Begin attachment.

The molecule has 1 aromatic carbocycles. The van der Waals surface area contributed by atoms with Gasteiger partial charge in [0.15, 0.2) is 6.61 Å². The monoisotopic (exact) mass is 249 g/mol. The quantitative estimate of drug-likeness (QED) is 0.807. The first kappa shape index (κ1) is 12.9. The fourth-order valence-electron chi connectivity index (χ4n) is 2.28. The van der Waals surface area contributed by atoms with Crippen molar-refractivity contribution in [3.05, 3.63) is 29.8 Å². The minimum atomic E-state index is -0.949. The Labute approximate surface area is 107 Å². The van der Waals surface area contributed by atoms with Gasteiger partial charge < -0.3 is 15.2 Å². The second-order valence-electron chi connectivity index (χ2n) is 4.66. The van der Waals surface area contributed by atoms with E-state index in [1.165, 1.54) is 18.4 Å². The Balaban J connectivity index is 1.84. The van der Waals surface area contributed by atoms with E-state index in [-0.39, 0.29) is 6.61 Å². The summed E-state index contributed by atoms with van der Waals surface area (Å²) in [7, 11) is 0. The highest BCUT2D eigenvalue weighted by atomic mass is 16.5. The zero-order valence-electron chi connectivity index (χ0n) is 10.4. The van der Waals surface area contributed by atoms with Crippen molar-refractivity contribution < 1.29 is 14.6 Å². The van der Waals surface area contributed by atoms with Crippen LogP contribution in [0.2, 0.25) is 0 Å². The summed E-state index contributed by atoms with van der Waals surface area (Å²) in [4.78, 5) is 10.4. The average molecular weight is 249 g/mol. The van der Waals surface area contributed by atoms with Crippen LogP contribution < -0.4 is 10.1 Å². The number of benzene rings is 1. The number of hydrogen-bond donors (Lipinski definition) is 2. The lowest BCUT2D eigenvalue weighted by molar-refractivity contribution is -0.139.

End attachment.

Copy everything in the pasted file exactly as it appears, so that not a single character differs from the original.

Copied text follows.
The molecule has 1 aromatic carbocycles. The van der Waals surface area contributed by atoms with Gasteiger partial charge in [0.15, 0.2) is 6.61 Å². The monoisotopic (exact) mass is 249 g/mol. The quantitative estimate of drug-likeness (QED) is 0.807. The first kappa shape index (κ1) is 12.9. The fourth-order valence-electron chi connectivity index (χ4n) is 2.28. The van der Waals surface area contributed by atoms with Crippen molar-refractivity contribution in [3.05, 3.63) is 29.8 Å². The minimum atomic E-state index is -0.949. The Labute approximate surface area is 107 Å². The van der Waals surface area contributed by atoms with Gasteiger partial charge < -0.3 is 15.2 Å². The second-order valence-electron chi connectivity index (χ2n) is 4.66. The van der Waals surface area contributed by atoms with E-state index in [1.165, 1.54) is 18.4 Å². The Balaban J connectivity index is 1.84. The van der Waals surface area contributed by atoms with E-state index in [-0.39, 0.29) is 6.61 Å². The summed E-state index contributed by atoms with van der Waals surface area (Å²) in [7, 11) is 0. The highest BCUT2D eigenvalue weighted by atomic mass is 16.5. The zero-order valence-electron chi connectivity index (χ0n) is 10.4. The van der Waals surface area contributed by atoms with Crippen molar-refractivity contribution < 1.29 is 14.6 Å². The van der Waals surface area contributed by atoms with Crippen LogP contribution in [0.2, 0.25) is 0 Å². The summed E-state index contributed by atoms with van der Waals surface area (Å²) in [4.78, 5) is 10.4. The average molecular weight is 249 g/mol. The van der Waals surface area contributed by atoms with Crippen LogP contribution < -0.4 is 10.1 Å². The number of benzene rings is 1. The number of hydrogen-bond donors (Lipinski definition) is 2. The lowest BCUT2D eigenvalue weighted by molar-refractivity contribution is -0.139.